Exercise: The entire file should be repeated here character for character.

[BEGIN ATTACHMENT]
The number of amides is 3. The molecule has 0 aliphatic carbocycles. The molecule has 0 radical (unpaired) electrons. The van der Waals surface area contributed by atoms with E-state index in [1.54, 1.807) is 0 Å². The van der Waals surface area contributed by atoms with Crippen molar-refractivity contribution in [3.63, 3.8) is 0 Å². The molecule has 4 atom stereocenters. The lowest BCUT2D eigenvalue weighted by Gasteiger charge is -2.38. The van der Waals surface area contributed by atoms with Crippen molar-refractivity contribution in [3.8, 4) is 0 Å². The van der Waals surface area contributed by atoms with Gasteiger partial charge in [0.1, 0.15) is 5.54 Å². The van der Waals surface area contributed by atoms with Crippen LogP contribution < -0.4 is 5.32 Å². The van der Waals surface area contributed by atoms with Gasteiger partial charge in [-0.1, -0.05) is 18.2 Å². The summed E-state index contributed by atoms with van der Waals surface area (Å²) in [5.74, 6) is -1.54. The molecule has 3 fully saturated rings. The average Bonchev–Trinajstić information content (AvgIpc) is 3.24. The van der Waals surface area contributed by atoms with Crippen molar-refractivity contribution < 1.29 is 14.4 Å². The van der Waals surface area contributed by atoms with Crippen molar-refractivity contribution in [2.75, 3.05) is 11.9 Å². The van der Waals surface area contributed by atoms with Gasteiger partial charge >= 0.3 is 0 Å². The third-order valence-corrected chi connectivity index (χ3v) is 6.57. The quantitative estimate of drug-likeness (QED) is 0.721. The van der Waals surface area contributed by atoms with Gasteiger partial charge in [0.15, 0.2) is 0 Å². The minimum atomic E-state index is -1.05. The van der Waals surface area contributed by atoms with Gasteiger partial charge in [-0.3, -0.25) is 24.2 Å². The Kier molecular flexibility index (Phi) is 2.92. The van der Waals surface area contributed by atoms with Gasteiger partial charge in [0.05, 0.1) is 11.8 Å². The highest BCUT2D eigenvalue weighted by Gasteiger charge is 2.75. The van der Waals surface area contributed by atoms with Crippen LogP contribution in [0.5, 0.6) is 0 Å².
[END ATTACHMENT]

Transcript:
The number of amides is 3. The molecule has 0 aliphatic carbocycles. The molecule has 0 radical (unpaired) electrons. The van der Waals surface area contributed by atoms with E-state index in [1.54, 1.807) is 0 Å². The van der Waals surface area contributed by atoms with Crippen molar-refractivity contribution in [3.63, 3.8) is 0 Å². The molecule has 4 atom stereocenters. The lowest BCUT2D eigenvalue weighted by Gasteiger charge is -2.38. The van der Waals surface area contributed by atoms with Crippen molar-refractivity contribution in [3.8, 4) is 0 Å². The van der Waals surface area contributed by atoms with Gasteiger partial charge in [0.1, 0.15) is 5.54 Å². The van der Waals surface area contributed by atoms with Crippen LogP contribution < -0.4 is 5.32 Å². The van der Waals surface area contributed by atoms with Gasteiger partial charge in [-0.1, -0.05) is 18.2 Å². The summed E-state index contributed by atoms with van der Waals surface area (Å²) in [5.74, 6) is -1.54. The molecule has 3 fully saturated rings. The average Bonchev–Trinajstić information content (AvgIpc) is 3.24. The van der Waals surface area contributed by atoms with Crippen molar-refractivity contribution < 1.29 is 14.4 Å². The van der Waals surface area contributed by atoms with Crippen molar-refractivity contribution in [2.75, 3.05) is 11.9 Å². The van der Waals surface area contributed by atoms with Gasteiger partial charge >= 0.3 is 0 Å². The third-order valence-corrected chi connectivity index (χ3v) is 6.57. The quantitative estimate of drug-likeness (QED) is 0.721. The van der Waals surface area contributed by atoms with Gasteiger partial charge in [0.15, 0.2) is 0 Å². The minimum atomic E-state index is -1.05. The van der Waals surface area contributed by atoms with Gasteiger partial charge in [-0.3, -0.25) is 24.2 Å². The Kier molecular flexibility index (Phi) is 2.92. The van der Waals surface area contributed by atoms with Gasteiger partial charge in [0.05, 0.1) is 11.8 Å². The highest BCUT2D eigenvalue weighted by Gasteiger charge is 2.75. The van der Waals surface area contributed by atoms with Crippen LogP contribution in [0.5, 0.6) is 0 Å².